I came across this post, and thought I would share my solution for dealing with arrays, as I couldn't find a fully worked up example anywhere. In order for this sample to work, the target array must implement IEnumerable and IList, and the target array objects must implement IEquatable(Of JToken). The implementation of IEquatable(Of JToken) is where you put your logic to determine whether the deserializer should act on an existing item or create a new one. The example also removes any items from the target that are not in the json. I haven't added a disposal check on the removed items, but trivial to do.

The new PopulateObject Call:

Private Sub PopulateObject(value As String, target As Object)

    'set up default converter
    Dim converter As ReconcileEnumerationConverter = New ReconcileEnumerationConverter

    JsonConvert.DefaultSettings = Function()
                                      Return New JsonSerializerSettings With {.Converters = {converter}}
                                  End Function

    'for some reason populate object won't call converter on root
    'so force the issue if our root is an array
    If converter.CanConvert(target.GetType) Then
        Dim array As JArray = JArray.Parse(value)
        converter.ReadJson(array.CreateReader, target.GetType, target, Nothing)
        JsonConvert.PopulateObject(value, target)
    End If

End Sub

The converter:

Public Class ReconcileEnumerationConverter : Inherits JsonConverter

    Public Overrides Function CanConvert(objectType As Type) As Boolean
        'check to ensure our target type has the necessary interfaces
        Return GetType(IList).IsAssignableFrom(objectType) AndAlso GetType(IEnumerable(Of IEquatable(Of JToken))).IsAssignableFrom(objectType)
    End Function

    Public Overrides ReadOnly Property CanWrite As Boolean
            Return False
        End Get
    End Property

    Public Overrides Function ReadJson(reader As JsonReader, objectType As Type, existingValue As Object, serializer As JsonSerializer) As Object

        Dim array As JArray = JArray.ReadFrom(reader)

        'cast the existing items
        Dim existingItems As IEnumerable(Of IEquatable(Of JToken)) = CType(existingValue, IEnumerable(Of IEquatable(Of JToken)))
        'copy the existing items for reconcilliation (removal) purposes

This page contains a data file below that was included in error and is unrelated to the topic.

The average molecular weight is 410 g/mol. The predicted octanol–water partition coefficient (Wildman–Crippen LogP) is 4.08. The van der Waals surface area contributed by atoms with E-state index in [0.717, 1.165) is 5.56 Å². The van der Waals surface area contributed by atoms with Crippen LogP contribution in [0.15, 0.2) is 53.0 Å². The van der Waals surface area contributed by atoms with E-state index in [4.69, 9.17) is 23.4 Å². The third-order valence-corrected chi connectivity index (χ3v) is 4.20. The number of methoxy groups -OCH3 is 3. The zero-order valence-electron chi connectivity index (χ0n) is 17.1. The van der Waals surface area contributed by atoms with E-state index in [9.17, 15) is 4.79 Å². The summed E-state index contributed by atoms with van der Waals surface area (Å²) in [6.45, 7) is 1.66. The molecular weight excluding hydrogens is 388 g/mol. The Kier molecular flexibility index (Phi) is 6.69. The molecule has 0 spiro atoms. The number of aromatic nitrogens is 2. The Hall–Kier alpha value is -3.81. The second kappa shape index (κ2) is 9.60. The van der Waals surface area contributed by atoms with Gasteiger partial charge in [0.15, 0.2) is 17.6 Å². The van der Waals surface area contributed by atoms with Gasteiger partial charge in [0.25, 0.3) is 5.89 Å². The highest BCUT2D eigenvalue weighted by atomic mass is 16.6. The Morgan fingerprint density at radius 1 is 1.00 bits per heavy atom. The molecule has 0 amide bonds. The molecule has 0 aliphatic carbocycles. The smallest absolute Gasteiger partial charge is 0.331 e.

Dim unvisitedItems As IList = existingItems.ToList 'start with full list, and remove as we go
        'iterate each item in the json array
        For Each j As JToken In array.Children
            'look for existing
            Dim existingitem As Object = existingItems.FirstOrDefault(Function(x) x.Equals(j))
            If existingitem IsNot Nothing Then 'found an existing item, update it
                JsonSerializer.CreateDefault.Populate(j.CreateReader, existingitem)
            Else 'create a new one
                Dim newItem As Object = JsonSerializer.CreateDefault.Deserialize(j.CreateReader)
                CType(existingItems, IList).Add(newItem)
            End If
        'remove any items not visited
        For Each item As Object In unvisitedItems
            CType(existingItems, IList).Remove(item)
        Return existingItems

    End Function

    Public Overrides Sub WriteJson(writer As JsonWriter, value As Object, serializer As JsonSerializer)
        Throw New NotImplementedException
    End Sub

End Class

And a sample implementation of IEquatable(of JToken), keyed on an integer 'Id' field:

Public Shadows Function Equals(other As JToken) As Boolean Implements IEquatable(Of JToken).Equals
    Dim idProperty As JProperty = other.Children.FirstOrDefault(Function(x) CType(x, JProperty).Name = "Id")
    If idProperty IsNot Nothing AndAlso CType(idProperty.Value, JValue).Value = Id Then
        Return True
        Return False
    End If
End Function
  • Thanks for the answer with full implementation! Personally, if doing an update/replacement overlay I would default to NOT removing preexisting items; but that change is just removing the unvisitedItems handling plus a tweak to make the IEnumerable/IEquatable requirement optional. BTW: The (non-generic) IList requirement can be downgraded to an ICollection requirement. – SensorSmith Jun 28 at 15:47